DAYTONA BEACH, Fla. (Jan. 23, 2001) - Engineers and designers at Crawford Race Cars returned to the drawing board to enhance the Crawford SSC2K chassis following an early January test at Daytona International Speedway. The creative team, led by...
DAYTONA BEACH, Fla. (Jan. 23, 2001) - Engineers and designers at Crawford Race Cars returned to the drawing board to enhance the Crawford SSC2K chassis following an early January test at Daytona International Speedway.
The creative team, led by Crawford Race Cars owner Max Crawford and chief designer Andrew Scriven, has developed and manufactured a new nosepiece in preparation for the Crawford SSC2K debut at the 39th annual Rolex 24 Hours of Daytona Feb. 3-4.
"After looking at the results of the tests, we had too much downforce," said Scriven, who has also designed chassis for Penske, Lola, Alfa-Romeo and Jaguar. "It's a nice problem to have, but one we had to address. The car would have been competitive in its current configuration, but it needed a little extra for Daytona.
"Based on previous wind tunnel tests, we've designed a nose that creates more balance between the front and the rear," Scriven continued. "The changes allow for higher top speeds in the straights and banking, while maintaining the right amount of downforce in the infield portion of Daytona."
Doran-Lista Racing, who has done most of the chassis' testing, will field drivers Didier Theys, Fredy Lienhard, Ross Bentley and Mauro Baldi in the Rolex 24. The Kevin Doran team, who is a veteran of the sports car wars, brings a great deal experience and success to the table - most recently with the highly competitive Ferrari 333-SP chassis. Even with the team's readiness, Crawford awaits the Crawford SSC2K's ultimate competitive test.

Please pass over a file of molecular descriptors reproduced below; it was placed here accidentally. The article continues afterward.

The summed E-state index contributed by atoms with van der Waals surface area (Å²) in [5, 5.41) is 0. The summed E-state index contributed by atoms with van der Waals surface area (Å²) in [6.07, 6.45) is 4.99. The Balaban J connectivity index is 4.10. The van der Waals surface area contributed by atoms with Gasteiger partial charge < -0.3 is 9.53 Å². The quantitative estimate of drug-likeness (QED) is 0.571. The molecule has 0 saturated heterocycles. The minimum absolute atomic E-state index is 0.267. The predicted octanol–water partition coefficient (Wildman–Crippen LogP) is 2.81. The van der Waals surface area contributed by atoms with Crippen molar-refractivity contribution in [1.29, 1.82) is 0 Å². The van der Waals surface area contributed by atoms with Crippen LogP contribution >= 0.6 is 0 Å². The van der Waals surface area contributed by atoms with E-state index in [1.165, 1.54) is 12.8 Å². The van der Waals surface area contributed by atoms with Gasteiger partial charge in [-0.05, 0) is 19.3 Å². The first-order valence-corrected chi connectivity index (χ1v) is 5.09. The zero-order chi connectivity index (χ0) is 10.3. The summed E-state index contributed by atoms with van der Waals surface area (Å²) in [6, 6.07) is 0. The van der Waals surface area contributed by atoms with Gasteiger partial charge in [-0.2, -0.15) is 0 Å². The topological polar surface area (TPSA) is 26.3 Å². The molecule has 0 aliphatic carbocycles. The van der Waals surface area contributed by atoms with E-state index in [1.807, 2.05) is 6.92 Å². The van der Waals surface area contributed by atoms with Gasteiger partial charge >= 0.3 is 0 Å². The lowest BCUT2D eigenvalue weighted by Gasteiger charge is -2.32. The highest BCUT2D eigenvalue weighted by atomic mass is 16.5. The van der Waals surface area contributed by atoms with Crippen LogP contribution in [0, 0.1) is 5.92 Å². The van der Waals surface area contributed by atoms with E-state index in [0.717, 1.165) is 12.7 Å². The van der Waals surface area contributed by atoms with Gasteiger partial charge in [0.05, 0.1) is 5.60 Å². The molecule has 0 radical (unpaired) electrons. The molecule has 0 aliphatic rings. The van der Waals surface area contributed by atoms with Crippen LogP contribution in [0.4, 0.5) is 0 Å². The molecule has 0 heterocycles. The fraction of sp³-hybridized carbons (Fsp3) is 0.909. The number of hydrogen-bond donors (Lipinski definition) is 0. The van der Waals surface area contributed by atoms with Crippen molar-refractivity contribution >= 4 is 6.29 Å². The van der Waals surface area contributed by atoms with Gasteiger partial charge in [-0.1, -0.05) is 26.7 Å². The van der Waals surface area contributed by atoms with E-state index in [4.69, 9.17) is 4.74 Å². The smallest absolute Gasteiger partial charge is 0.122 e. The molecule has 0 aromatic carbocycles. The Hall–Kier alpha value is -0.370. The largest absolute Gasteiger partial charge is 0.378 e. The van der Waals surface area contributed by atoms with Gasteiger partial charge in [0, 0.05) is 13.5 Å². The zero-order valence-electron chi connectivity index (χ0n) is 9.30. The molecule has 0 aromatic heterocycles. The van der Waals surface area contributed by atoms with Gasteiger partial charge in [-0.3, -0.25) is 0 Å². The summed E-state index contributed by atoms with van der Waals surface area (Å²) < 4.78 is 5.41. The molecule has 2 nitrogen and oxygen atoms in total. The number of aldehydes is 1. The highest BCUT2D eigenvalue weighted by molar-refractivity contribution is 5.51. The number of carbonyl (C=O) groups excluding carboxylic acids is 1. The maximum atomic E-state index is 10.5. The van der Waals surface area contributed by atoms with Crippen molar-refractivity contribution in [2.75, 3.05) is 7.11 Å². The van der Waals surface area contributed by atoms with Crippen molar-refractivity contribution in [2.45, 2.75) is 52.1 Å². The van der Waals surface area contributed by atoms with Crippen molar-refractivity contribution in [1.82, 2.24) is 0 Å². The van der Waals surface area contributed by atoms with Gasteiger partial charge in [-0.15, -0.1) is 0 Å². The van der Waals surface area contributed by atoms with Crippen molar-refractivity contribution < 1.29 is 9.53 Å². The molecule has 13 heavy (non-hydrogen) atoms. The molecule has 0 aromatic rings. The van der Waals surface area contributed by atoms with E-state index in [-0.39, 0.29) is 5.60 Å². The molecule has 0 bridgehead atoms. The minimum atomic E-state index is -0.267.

"Admittedly, I'm a little apprehensive," the New Zealand native said. "You just can't control the unknown, especially on a new car. I have to say that I'm very happy with where we are, but a 24-hour race is so difficult on equipment. In reality though, I was nervous when we used to run proven cars at Daytona.
"I'm pleased that Kevin (Doran) is running the car," said Crawford, from his Denver, N.C. shop. "The Judd V-10 engine fits like a glove and Andrew Scriven has designed this thing to be a force in endurance racing." After putting more than 1,800 miles on the new Crawford SSC2K, a solid foundation has been set.
"Kevin pulled it apart and everything was perfect," Crawford noted. "Andrew designed it that way. We're extremely optimistic."
As the Grand American Road Racing Series season unfolds, two distinct configurations will be utilized.
"I think the new nosepiece will work well at Daytona, and possibly Road America (Elkhart Lake, Wis.)," Scriven said. "At other tracks like Homestead-Miami Speedway, we have a great downforce configuration."
The original design, which has a great deal of downforce, will take advantage of the more technical road courses and the newest design will compete at venues like Daytona.